In late 1936 Matilda loses her baby. Mrs Foxe gives a party for the first performance of Moreland's new symphony; Moreland has fallen for Priscilla Tolland; the Maclinticks row, and Stringham, now a recovering alcoholic, puts in an unexpected appearance.
In Spring 1937 the death is announced of St John Clarke; Erridge is back from Spain; Maclintick is abandoned by his wife and commits suicide; Priscilla becomes engaged to Chips Lovell.
6. The Kindly Ones – The novel captures the dying fall of the period between the wars, relating the run up to the Second World War to the circumstances prevailing just before the Great War. Hints abound that the vulnerable are to suffer, just as those driven by force of will begin their advance. Widmerpool is portrayed as one such, and a harbinger of war. As ever, Nick is carried upon the tide of events, whilst seeking to do the honourable thing.
The Kindly Ones contains some of the most memorable scenes in the sequence including the appearance of the maid, Billson, naked when guests are being entertained, and the Seven Deadly Sins tableau performed at Stourwater Castle. The anticipated demise of Dr Trelawney is another such. Some notable - and intriguing - characters, like General Conyers and Ted Jeavons, are developed, in contrast to the little we learn of Nick.
This, the last volume before World War II, begins with a flashback to Jenkins' boyhood at the outbreak of the Great War. The day of the Sarajevo assassination sees General and Mrs Conyers lunching with Jenkins' parents, and Uncle Giles arriving unexpectedly for tea. Equally unexpectedly, the Jenkins' cook, Albert, gives notice. This causes the parlourmaid, Billson, who loves Albert but is loved by the soldier servant, Bracey, to appear naked in the drawing room. The occultist, Dr Trelawney, and his disciples are seen out for a run.
In Autumn 1938 Jenkins is staying with the Morelands at their cottage near Stourwater. Templer collects the party for dinner with the tycoon Sir Magnus Donners at Stourwater. After dinner all are photographed by Donners performing tableaux of the Seven Deadly Sins, as portrayed in the castle's tapestries; this triggers a nervous attack on the part of Templer's second wife, Betty. At the end of the evening, Widmerpool appears in army uniform on urgent business.
In Summer 1939 Nick has to clear up Uncle Giles's affairs after his death at a small seaside hotel, the Bellevue. This hotel is run by Albert (the Jenkins' former cook), and here Nick meets Bob Duport who, during an evening's drinking, tells Nick of Jean's series of lovers, a disclosure Nick still finds painful. In a scene suffused with black humor Dr Trelawney, now in the grip of drug addiction, anticipates his eventual expiration at the Bellevue.
Late 1939 finds Jenkins attempting to gain a commission in the Army, eventually effected by Ted Jeavons' brother. Nick re-encounters Moreland, now homeless but taken in by Lady Molly after being deserted by Matilda for Donners.
7. The Valley of Bones – Published in 1964, it is the first of the war trilogy, poignantly capturing the atmosphere of the time whilst offering a subversively comic view of Army life.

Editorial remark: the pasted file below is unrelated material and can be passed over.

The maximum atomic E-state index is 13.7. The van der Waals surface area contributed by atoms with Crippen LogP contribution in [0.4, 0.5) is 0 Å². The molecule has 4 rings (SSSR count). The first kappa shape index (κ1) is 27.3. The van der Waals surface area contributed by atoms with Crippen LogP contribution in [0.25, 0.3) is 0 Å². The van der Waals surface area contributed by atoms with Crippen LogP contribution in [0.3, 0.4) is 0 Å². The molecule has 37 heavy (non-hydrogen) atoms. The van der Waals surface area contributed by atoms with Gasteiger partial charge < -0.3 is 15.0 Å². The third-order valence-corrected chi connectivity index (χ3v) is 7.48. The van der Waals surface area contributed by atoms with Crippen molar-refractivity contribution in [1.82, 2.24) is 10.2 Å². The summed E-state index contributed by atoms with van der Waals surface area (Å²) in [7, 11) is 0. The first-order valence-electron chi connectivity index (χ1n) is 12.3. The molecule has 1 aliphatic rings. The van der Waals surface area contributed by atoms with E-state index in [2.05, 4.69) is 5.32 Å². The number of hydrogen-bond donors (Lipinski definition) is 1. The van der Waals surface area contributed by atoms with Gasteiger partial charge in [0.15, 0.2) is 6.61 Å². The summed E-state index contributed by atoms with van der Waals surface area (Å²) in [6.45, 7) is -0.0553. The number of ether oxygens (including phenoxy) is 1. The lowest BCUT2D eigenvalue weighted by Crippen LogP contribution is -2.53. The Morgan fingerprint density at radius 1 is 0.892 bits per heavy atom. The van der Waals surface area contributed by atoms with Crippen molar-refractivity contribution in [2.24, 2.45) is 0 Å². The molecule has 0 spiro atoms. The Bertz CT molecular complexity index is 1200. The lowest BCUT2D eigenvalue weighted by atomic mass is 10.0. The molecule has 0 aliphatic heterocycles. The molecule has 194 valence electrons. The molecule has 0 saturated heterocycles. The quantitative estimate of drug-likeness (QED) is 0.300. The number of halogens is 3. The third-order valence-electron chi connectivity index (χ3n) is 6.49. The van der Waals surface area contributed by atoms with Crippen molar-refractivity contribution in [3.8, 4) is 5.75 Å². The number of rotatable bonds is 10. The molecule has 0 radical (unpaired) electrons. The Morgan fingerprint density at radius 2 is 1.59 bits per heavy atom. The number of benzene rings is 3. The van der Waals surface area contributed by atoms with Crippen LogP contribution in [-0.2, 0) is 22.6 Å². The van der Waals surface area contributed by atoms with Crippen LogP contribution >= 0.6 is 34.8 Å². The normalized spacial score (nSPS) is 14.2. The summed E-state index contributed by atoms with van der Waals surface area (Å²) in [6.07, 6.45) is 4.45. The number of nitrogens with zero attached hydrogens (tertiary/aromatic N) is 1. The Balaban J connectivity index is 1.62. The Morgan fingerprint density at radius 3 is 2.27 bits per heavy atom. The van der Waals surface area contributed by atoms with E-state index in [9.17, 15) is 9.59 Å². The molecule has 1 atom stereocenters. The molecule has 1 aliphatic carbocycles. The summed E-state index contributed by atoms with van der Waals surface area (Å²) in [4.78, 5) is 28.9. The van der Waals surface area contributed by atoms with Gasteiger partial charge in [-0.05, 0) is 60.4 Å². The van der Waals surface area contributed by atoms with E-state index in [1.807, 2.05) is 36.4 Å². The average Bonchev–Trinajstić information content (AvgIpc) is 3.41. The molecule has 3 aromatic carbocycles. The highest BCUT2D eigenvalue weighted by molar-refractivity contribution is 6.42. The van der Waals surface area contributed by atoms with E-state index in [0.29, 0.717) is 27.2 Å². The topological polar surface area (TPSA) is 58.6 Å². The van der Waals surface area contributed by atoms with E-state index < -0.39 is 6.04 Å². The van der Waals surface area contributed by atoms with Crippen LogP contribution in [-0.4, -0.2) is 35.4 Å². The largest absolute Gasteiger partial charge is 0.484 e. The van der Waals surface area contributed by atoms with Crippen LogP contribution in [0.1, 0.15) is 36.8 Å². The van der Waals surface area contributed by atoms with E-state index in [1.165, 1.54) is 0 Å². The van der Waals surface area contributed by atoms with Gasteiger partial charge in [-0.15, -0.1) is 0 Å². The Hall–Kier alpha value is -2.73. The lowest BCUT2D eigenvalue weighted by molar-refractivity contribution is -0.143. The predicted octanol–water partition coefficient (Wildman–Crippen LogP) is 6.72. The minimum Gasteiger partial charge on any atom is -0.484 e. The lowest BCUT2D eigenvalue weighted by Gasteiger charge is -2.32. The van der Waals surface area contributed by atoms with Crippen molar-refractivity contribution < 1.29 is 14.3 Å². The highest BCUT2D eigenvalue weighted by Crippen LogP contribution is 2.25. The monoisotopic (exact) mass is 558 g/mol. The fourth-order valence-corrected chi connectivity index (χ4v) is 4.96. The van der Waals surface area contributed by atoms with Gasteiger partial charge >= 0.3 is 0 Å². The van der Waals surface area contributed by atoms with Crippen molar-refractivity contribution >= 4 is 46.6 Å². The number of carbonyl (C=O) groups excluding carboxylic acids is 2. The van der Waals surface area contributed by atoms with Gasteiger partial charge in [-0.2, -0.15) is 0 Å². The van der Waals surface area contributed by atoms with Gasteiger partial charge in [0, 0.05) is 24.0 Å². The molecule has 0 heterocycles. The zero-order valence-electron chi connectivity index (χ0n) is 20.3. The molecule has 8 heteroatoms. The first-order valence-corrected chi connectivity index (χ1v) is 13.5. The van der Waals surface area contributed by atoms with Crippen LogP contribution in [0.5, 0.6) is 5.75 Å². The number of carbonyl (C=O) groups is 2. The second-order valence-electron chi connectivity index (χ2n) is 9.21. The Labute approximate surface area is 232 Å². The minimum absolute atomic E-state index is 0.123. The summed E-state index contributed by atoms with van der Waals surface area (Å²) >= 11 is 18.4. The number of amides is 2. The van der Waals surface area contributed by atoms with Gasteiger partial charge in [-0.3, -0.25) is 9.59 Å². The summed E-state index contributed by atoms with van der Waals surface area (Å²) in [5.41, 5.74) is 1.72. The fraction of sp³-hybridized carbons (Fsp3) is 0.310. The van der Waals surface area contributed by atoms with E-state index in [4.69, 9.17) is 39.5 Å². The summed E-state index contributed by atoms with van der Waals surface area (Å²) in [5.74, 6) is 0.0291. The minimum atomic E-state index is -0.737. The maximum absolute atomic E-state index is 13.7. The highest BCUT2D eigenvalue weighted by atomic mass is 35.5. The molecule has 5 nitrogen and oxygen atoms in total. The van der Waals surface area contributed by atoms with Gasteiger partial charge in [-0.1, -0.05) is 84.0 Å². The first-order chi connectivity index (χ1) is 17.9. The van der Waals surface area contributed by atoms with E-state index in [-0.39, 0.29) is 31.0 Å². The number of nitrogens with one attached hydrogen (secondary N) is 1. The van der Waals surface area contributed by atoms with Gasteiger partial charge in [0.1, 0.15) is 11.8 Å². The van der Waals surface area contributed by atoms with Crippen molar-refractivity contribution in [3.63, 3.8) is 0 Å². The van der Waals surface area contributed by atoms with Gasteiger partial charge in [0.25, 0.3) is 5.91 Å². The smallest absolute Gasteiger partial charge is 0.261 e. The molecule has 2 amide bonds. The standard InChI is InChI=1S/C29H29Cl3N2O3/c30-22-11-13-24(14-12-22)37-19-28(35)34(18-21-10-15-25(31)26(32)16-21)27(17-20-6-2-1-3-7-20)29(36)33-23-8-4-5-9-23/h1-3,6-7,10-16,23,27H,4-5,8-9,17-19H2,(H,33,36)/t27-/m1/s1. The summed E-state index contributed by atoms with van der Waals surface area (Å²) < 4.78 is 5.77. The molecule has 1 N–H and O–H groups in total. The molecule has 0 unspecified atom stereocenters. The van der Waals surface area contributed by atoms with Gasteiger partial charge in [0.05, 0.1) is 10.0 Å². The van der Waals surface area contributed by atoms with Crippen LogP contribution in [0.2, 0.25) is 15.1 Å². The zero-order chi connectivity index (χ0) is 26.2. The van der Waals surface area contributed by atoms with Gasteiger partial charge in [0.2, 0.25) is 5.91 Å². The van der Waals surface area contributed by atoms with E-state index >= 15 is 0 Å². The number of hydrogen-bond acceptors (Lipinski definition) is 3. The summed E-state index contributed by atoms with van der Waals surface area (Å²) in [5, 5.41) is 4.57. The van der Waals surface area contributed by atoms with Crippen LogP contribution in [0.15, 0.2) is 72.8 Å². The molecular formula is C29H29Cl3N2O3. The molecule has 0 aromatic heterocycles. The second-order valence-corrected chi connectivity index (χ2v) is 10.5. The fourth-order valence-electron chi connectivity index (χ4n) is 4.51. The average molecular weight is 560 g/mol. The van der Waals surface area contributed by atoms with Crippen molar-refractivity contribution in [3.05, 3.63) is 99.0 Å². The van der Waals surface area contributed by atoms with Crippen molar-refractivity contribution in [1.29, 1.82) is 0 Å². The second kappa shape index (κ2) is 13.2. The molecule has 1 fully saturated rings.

The conflict between regular soldiers and the bank managers-cum-officers is caught in some of the funniest scenes in the sequence. Personal traits usually concealed in peacetime emerge, as intransigent characters like Odo Stevens find their true milieu in war.
The privations of the home front are seen to have rearranged the social hierarchy as stately homes are requisioned by the armed forces and individuals like Widmerpool, propelled by force of will, take charge. The Valley of Bones offers an unusual literary perspective that spans civilian and military life, deftly deploying the language and humour of both.
Early in 1940 Jenkins joins his regiment in Wales as a second lieutenant. We are introduced to his commanding officer, the officious Captain Gwatkin, and the alcoholicLieutenant Bithel.
The battalion is moved to Northern Ireland where Gwatkin disastrously muddles instructions during an exercise and there is a snap inspection by General Liddament.
En route to a training course at Aldershot Nick makes friends with David Pennistone. At Aldershot, Jenkins meets Odo Stevens and also Jimmy Brent who gives an account of his affair with Jean. Stevens gives Nick a lift to spend weekend leave at Frederica Budd's house, where his wife Isobel, Robert Tolland and Priscilla are all staying. Robert Tolland's leave is suddenly cancelled. Meanwhile Stevens has made a hit with Priscilla.
On rejoining his regiment at Castlemallock, Nick finds Gwatkin in unrequited passion for a barmaid, and engaged in a running battle with the preposterous Bithel. Jenkins is instructed to report to the DAAG at Divisional HQ, who turns out to be Widmerpool.
8. The Soldiers Art – It was published in1966, and touches on themes of separation and unanticipated loss.
The language, always exact, sometimes sardonic, also takes on the quality of blank verse in dealing with episodes that echo classical mythology. Memorable new characters like Finn are introduced with spare precision, but kept separate from the original participants in the Dance for several of whom this proves to be the last turn upon the floor.